Le Poisson Rouge
The venue is small, intimate – and from any spot in the room the stage, fitted with a movie screen, was within clear view. I sat there with two friends (my favorite Aussie, Belladonna, and a colleague who knows everything film). As we sat at our table, and 8:20pm rolled around, the lights dimmed, and Severin, clad in black, entered the room and climbed the stage. Though Severin never took center stage, nor has he ever, he is one of those individuals that have presence and visual character. He took his seat by his equipment, and the film, “The Seashell and the Clergyman” began to roll as he generated the soundscape.
Directed by Germaine Dulac and written by Antonin Artaud (who is said to have been disgusted by the finish product), “The Seashell and the Clergyman” premiered in Paris on 9 February 1928. Though not considered by most film historians to be the first surrealist film, history is being revisited on that question. This film is bizarre – it may make you laugh, cringe, or feel revolted, or all three at once. But Severin’s music to the film was not mere cut the idea on the screen and paste it to music, but rather an expansion, an elaboration of the moods and emotions on the screen. Instead of the music working to enhance the visual, or the visual as a means of passive experience while listening to music, they both worked hand-in-hand to create an experience that was at both visual and audio, an experience that was both intellectual (as you pondered the elusive narrative on the screen) and visceral (as you tried to understand your own reaction to the sensory overload). This was an amazing experience.
After the thirty-one minute film, there was an intermission. As captured on his current release, “Music for Silents” (iTunes link), the second half of the show would concentrate on short, abstract scenes. From the symmetry of forms as two women playing against mirrors in “In Loop,” to the sexual and violence of “The Bad Dropper” and “Third Bride” – what really caught my eye was “Mercury Gash.” Starting with similar sounds to a flanger effect-pedal, the illustrated imagery was nothing short of Dionysian. A frenzied, orgiastic experience, as images of surreal sexual positions, the music itself never reached the point of losing itself in passion. That would be too easy, and Severin is a genius. Instead, the music is a very self-contained experience, with repetitive elements that mirror the repetitive elements of sex.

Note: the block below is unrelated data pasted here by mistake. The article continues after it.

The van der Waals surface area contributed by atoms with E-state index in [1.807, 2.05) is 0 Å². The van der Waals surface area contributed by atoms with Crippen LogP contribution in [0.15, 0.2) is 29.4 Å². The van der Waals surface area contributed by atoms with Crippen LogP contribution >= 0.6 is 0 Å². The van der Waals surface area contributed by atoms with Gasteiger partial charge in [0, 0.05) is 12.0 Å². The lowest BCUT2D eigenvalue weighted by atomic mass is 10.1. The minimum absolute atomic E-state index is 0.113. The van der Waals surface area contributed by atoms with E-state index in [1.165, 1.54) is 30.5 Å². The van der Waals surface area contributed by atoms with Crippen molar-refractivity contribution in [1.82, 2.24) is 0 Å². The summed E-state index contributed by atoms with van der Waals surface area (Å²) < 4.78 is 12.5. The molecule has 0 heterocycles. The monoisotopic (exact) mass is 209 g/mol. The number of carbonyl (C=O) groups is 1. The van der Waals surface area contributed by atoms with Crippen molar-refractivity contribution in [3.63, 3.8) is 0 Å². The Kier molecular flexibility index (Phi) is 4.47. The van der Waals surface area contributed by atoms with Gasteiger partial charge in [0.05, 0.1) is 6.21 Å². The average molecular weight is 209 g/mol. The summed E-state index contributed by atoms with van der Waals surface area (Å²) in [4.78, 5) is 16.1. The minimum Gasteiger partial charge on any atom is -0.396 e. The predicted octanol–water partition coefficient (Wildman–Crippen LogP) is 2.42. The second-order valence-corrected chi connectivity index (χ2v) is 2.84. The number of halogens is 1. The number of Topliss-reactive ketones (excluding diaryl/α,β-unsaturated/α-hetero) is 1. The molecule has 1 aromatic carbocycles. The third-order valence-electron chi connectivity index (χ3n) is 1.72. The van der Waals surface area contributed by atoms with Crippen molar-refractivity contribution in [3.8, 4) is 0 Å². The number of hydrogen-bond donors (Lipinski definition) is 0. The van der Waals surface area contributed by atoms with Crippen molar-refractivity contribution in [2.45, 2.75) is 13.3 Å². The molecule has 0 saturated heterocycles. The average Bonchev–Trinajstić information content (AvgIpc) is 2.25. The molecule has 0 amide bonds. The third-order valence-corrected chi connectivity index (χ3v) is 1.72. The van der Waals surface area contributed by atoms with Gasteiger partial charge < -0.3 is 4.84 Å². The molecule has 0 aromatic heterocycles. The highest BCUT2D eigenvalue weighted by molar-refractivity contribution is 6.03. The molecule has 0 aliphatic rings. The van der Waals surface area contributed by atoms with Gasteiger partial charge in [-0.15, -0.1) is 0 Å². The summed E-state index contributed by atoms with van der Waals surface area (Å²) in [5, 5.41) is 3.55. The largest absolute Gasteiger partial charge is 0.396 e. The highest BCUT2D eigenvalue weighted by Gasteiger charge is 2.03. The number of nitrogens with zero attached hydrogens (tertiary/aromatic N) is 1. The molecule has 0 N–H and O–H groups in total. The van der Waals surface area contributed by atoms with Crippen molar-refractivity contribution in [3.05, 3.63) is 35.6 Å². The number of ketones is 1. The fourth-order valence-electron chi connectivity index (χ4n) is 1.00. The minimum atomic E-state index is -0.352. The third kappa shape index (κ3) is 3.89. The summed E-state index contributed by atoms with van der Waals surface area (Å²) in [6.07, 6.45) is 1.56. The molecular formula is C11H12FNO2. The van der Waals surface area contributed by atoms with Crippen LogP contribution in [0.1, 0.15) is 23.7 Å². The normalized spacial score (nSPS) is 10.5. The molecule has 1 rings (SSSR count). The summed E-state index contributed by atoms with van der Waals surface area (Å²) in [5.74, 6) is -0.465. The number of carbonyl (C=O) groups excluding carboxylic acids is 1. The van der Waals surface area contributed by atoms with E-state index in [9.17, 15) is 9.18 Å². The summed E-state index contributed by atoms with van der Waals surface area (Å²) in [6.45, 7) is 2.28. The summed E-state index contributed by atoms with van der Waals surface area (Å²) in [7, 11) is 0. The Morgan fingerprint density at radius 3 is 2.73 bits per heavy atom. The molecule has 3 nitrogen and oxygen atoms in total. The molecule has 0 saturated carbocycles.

I came across the work of Steven Severin years ago, and one of the things that I admired most about his character is that he never uses the coattails of past monuments to fuel new endeavors. Every phase of his career, every album he ever compiled, every song he ever composed, each was done by its own merits and not hoping the past would propel him to another success. This show, and its corresponding release, is no different – “Music for Silents,” both a static album or a living performance, is a new step into a future that has not been charted out. It would not surprise me to see more artists start to perform in this format, as Severin has always had the power to influence his peers. And as history is starting to show, he can even influence future generations into a new mindset about how to approach music.
Mosey on down to his MySpace page and get more information on the following live dates. Make the investment; the show will blow you away.
18 October 2009 – Rome, Italy
11 November 2009 – Los Angeles, CA USA
13 November 2009 – Olympia, WA USA
18 November 2009 – Los Angeles, CA USA
1. The Seashell and the Clergyman
3. The Bad Dropper
4. Mercury Gash
5. Figure in Movement
6. Third Bride
Keep up with Steven Severin at his homepage and MySpace.